The southernmost capital … • Since Nov 2006 • 5441 posts Report Reply

  • Sofie Bribiesca, in reply to Rob Stowell,

    And I don’t think he likes lying: he seems to squirm. He has that queasy look when he admitted calling Slater: he knew it was wrong.

    Just a few points, I see….
    He can’t handle the confrontation. He can’t tolerate anyone questioning his actions.Hates feeling cornered. He reacts by attack. The queasy look is annoyance .
    He also doesn’t like lying if caught out. His “humour” seems calculated only in that he bows to the lowest denominator. Laughing at his own bullying.
    Also,

    But there’s no ignoring my opinions are not shared by a majority of New Zealanders

    I reckon if you were talking about all New Zealanders, many children would be scared of him. They are the ones who react truthfully
    This article linked to earliersays quite a lot about his personality.

    here and there. • Since Nov 2007 • 6796 posts Report Reply

  • Jake Starrow,

    John Key's massive popularity on our political stage ironically stems from a non-popularity background.
    Before he was head-hunted to become a member of the parliamentary political party, Key had no strong ties to the National Party.
    This explains why he exudes a sense that he is not your usual ideology-driven politician.
    And in turns why he has built up such sustained approval ratings over his leadership.
    By not being seen to simply wanting to impose an ideology, Key has promoted a winning empathy with a public weary of hidden or partly-hidden agendas.
    With Key, what you see is mostly what you get....a Prime Minister whose narrative is as clear-minded and open as it was when he was a highly-successful businessman.
    His task is to get things done.
    Along the way he has shown the common touch which comes from his state-house background.
    He has demonstrated the ability to compromise a la the anti-smacking scenario and to be inclusive as he did in embracing the Maori Party.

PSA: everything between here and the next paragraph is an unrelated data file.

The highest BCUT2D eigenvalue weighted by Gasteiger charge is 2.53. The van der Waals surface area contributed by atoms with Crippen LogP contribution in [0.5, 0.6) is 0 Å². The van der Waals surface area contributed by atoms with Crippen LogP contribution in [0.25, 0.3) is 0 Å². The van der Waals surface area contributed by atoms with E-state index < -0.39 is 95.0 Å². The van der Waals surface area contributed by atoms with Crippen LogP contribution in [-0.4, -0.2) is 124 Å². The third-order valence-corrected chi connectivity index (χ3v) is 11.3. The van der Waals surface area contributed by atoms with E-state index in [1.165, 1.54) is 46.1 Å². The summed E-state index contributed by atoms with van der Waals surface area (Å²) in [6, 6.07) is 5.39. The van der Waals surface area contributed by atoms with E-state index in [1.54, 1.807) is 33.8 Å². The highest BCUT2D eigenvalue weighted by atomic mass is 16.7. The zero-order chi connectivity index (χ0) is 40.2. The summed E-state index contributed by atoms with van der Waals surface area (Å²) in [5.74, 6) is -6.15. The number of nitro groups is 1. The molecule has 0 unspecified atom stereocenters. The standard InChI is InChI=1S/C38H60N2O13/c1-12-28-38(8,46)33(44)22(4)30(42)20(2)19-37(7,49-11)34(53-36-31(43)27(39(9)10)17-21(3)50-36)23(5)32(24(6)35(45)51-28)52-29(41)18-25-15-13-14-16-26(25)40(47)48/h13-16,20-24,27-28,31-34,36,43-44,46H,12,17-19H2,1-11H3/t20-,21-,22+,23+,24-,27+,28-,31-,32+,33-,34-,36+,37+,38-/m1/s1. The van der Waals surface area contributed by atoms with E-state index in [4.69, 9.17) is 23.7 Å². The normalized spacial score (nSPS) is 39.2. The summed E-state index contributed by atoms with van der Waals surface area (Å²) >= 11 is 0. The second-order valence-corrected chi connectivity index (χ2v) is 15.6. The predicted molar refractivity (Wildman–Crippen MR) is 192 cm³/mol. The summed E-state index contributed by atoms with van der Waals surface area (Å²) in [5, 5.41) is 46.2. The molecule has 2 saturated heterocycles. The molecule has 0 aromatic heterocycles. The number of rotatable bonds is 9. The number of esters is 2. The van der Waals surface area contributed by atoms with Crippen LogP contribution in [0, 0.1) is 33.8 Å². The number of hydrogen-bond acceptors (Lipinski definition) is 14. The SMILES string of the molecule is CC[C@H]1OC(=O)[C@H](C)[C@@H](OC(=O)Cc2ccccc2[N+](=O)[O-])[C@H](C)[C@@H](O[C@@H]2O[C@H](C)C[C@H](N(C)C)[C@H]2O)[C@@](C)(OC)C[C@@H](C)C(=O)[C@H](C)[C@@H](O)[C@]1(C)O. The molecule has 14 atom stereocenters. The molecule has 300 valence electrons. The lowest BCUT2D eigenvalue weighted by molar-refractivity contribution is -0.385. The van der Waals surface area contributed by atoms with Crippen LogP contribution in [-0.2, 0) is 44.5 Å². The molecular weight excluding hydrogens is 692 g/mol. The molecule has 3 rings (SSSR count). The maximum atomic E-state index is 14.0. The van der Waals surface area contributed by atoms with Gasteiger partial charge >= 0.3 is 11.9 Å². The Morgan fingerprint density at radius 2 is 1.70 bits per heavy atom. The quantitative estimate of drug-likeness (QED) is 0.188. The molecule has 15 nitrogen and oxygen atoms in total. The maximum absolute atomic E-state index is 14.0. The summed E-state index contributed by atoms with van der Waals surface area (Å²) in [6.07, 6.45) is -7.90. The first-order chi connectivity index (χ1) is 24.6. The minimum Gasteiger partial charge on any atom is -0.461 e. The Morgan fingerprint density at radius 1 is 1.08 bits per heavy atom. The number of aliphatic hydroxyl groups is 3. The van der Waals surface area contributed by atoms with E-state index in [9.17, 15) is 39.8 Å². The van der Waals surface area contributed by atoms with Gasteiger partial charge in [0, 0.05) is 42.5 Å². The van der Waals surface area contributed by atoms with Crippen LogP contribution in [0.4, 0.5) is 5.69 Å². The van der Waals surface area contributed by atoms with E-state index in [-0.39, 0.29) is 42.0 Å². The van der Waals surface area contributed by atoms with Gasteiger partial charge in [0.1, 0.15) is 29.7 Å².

No other Prime Minister in our recent history has so effortlessly imparted this sense of trustworthy pragmatism to the same extent as John Key has.
    Muldoon, Bolger and Clark all did to varying degrees but never as convincingly.
    Despite his detractors claims and imaginary machinations, John Key has yet to be proved to be anywhere near as culpable of the duplicity and dark dealings that they would have us believe.
    And any commission that concentrates on the dirty politics stuff in particular and history in general will establish that innocence I believe.
    People closer to Key than I ever will be report how angry and let down he feels over the dirty politics play-out and he won't allow Collins for example anywhere near any position of authority again.
    Key's most notable achievements are seen in the delicate guidance he imposed through the global financial meltdown along with Bill English... and the positive impact he has had on foreign shores including China.
    So in a nutshell kind of a way, as governed by a briefish word-count that sites like this promote, this is why I admire and fully approve of John Key.
    I've met him twice, once at a mutual friend's house. For most of the evening, I felt I knew why President Obama has described Key "as a friend whose company I really enjoy and who I can relax with.
    Finally, my name in my passport is not Ede! I'm simply a political junkie like all contributors to this site are I suspect.
    I'm a true swinging voter. I'm greatly influenced by the qualities and integrity, or not, of the party leaders. I voted for both David Lange and Helen Clark. My judgement was proven accurate as it has been with John Key.
    But as Mr. Brown says, it is not about me. I just wanted some conspiracy theories put to rest.
    I really enjoyed Rob Stowell's discourse on Key without coming to the same disparaging conclusion at the end of it. The tone and manner was superb.
    That's my opinion. Yours?

    Since Sep 2014 • 77 posts Report Reply

  • Jake Starrow,

    Why are errors so apparent after posting.
    First line should read " John Key's massive popularity on our political stage ironically stems from a non-political background.

    Since Sep 2014 • 77 posts Report Reply

  • Stewart, in reply to Jake Starrow,

    That’s my opinion. Yours?

    As previously stated, my opinion is that he is a feculent, smarmy, unprincipled twat who has no leadership qualities whatsoever.

    Thanks for asking.

    Te Ika A Maui - Whakatane… • Since Oct 2008 • 577 posts Report Reply

  • Danielle, in reply to Jake Starrow,

    You can edit within fifteen minutes of posting by clicking the edit button at the bottom of your post. (You need to hover your mouse down there for it to become apparent.)

    Charo World. Cuchi-cuchi!… • Since Nov 2006 • 3828 posts Report Reply

  • BenWilson, in reply to Jake Starrow,

    That’s my opinion. Yours?

    That one will never be able to bear John Key's children from fellatio alone.

    Auckland • Since Nov 2006 • 10657 posts Report Reply

  • andin, in reply to Jake Starrow,

    Boy that reads like a puff piece! No wonder it took you so long to reply.